As a result of the 1893 and 1907 financial crisis, the congress passed the Federal Reserve Act of 1913 which created the Federal Reserve System as the nation's central bank to regulate the flow of money and credit for economic stability and growth. This Federal Reserve System was authorized to issue Federal Reserve Notes, now the only U.S. currency produced and 99 percent of all the currency in circulation. The design and signs of the Federal Reserve Notes has changed over the years.  For example, in 1929, the size of the notes was reduced; in 1955, the inscription "In God We Trust" was added. 
In 1990 a new series of notes were introduced to improve the security and prevent counterfeiters using a security thread and micro printing.

US Paper Money:

Tuesday, May 8, 2012

How much is my Mint Stamp Worth?

Mint Stamp is referred to, in philately, as a postage stamp which is unused, unmounted with a full gum (if issued with a gum). James Mackay, a professional philatelist and novelist, defined a mint stamp as being in its original state. In practice, many collectors refer to mint stamp as any stamp which has not been in use and therefore has never been cancelled, even it is has been mounted or does not have a full gum.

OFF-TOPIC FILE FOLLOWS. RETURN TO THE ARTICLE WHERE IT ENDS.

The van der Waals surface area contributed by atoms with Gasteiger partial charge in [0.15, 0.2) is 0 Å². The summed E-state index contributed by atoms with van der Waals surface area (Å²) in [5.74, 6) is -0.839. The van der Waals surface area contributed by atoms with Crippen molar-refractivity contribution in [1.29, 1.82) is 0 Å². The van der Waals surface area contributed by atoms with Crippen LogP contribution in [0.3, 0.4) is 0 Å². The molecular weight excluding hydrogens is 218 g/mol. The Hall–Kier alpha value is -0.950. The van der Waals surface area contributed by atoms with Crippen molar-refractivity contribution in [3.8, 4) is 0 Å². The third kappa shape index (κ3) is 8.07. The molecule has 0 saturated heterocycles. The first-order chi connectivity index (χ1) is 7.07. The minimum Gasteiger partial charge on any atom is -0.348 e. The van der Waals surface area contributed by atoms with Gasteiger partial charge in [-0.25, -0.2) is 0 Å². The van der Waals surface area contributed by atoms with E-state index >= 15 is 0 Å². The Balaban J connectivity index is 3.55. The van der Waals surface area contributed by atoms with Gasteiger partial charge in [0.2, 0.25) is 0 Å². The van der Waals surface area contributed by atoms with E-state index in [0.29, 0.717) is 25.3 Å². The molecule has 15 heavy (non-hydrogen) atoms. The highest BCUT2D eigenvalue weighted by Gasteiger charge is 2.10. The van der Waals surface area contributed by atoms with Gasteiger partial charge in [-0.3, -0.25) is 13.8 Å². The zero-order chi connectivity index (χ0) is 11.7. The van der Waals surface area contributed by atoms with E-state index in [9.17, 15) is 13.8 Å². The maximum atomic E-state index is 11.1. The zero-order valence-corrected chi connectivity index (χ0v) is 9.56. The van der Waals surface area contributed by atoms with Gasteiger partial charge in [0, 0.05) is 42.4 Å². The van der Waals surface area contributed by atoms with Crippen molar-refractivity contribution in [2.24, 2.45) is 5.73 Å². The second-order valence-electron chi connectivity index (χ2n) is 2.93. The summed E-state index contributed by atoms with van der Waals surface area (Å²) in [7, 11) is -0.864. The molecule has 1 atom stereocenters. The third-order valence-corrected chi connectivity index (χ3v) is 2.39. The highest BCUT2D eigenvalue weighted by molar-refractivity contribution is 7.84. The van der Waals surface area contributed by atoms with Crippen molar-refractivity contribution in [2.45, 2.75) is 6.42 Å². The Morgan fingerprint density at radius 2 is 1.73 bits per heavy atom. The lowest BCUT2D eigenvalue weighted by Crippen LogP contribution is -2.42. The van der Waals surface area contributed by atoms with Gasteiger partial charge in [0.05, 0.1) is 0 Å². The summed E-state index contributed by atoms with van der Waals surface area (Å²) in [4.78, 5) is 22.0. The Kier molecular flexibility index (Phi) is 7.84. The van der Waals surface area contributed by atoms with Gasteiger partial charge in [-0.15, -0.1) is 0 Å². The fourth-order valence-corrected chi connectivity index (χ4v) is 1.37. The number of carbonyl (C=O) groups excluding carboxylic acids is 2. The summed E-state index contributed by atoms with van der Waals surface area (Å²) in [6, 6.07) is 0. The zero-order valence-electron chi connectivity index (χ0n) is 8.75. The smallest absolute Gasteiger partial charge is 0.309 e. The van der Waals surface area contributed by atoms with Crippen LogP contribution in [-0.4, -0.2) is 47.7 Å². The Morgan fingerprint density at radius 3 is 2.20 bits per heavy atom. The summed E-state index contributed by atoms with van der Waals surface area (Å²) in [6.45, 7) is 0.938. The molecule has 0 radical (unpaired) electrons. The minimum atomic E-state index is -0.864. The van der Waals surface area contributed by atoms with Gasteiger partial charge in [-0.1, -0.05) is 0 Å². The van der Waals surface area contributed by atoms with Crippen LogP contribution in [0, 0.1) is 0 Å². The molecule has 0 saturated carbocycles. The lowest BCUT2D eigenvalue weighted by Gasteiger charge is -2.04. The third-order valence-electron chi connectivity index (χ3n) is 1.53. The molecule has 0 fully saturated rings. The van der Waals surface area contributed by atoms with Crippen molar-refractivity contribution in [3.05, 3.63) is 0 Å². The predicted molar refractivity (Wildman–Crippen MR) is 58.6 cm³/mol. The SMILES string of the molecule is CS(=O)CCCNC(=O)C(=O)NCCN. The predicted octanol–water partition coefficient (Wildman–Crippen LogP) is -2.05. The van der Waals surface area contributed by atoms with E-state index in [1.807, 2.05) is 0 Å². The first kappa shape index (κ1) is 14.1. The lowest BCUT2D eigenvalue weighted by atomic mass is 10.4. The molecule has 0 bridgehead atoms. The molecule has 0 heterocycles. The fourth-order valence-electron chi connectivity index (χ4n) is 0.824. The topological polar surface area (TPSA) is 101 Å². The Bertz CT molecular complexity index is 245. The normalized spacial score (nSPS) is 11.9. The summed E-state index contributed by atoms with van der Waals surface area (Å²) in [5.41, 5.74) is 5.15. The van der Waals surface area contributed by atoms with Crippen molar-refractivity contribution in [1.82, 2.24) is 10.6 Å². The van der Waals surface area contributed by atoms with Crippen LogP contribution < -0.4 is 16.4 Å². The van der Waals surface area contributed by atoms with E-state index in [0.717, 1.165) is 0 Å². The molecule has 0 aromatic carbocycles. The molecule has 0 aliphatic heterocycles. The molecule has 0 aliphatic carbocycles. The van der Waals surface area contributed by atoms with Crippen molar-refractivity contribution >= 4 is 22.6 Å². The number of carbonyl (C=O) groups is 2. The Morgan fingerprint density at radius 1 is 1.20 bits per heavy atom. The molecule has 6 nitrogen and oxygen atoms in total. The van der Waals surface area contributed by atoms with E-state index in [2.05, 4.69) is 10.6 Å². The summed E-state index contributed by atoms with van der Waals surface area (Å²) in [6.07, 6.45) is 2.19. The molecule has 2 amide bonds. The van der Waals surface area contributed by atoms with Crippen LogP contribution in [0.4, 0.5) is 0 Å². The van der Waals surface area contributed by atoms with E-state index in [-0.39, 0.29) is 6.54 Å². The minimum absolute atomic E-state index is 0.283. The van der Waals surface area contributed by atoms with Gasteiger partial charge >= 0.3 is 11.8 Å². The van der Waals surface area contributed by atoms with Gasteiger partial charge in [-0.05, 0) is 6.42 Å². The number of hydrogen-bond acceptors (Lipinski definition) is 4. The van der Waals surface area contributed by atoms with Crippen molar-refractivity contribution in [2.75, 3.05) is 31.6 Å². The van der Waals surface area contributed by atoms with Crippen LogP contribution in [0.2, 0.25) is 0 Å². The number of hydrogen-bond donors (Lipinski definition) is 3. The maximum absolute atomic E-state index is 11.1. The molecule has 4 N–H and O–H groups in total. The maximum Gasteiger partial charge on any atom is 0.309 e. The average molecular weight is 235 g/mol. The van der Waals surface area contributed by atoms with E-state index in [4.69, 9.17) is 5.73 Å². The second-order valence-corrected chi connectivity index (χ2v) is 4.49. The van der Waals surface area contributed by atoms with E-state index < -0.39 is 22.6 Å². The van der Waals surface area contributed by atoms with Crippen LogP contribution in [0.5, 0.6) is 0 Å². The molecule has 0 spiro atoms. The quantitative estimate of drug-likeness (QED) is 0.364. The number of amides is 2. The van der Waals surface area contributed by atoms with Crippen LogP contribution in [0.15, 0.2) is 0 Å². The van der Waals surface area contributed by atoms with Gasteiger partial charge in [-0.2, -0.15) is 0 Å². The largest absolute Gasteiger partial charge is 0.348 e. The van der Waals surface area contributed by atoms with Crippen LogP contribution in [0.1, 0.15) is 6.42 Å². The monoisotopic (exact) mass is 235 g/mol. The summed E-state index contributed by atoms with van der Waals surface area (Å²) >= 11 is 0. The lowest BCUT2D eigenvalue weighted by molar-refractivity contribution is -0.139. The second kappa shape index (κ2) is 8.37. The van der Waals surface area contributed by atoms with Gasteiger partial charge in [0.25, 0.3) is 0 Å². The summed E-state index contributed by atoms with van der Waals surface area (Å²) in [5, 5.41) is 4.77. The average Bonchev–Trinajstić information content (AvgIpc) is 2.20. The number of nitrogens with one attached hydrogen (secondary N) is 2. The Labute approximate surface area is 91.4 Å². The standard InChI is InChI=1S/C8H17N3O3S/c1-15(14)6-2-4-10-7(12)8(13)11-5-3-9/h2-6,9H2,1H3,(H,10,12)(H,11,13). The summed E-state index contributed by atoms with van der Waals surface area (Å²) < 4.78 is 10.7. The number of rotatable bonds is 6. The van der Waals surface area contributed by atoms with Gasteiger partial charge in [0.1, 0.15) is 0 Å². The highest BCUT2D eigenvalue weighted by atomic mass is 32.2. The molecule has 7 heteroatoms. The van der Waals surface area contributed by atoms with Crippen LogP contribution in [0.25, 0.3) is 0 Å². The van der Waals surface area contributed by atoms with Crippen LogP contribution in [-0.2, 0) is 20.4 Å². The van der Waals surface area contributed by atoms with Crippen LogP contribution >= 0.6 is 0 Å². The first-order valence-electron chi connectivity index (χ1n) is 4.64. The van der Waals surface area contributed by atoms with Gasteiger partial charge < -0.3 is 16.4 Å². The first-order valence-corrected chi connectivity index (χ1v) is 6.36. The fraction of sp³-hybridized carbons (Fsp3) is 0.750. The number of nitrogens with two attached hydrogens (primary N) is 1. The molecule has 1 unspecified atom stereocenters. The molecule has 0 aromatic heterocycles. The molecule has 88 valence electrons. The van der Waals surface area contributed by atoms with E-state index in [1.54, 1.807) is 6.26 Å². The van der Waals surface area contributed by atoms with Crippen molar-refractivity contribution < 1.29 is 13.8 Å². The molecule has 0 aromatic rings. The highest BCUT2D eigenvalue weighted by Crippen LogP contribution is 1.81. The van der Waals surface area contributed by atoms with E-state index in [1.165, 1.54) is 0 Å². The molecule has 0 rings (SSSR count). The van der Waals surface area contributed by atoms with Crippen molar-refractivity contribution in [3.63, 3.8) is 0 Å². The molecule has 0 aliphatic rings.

The term mint applies both to postage stamps and revenue stamps. Postage stamps are strictly for postage usage and revenue or tax stamps are stamped on tax collection documents, tobacco, alcoholic drinks, drugs and medicines, hunting licenses and different legal documents.
Hinges are small strips of gummed paper used to mount postage stamps in albums. Stamps which have not had hinges applied to them are classed as "unmounted." Stamps which have been mounted are referred to as mint stamp which have been hinged. A stamp can also be in a mint condition despite its condition as long as it was not in use.
There several common variations of the term Mint to describe the condition of the stamp: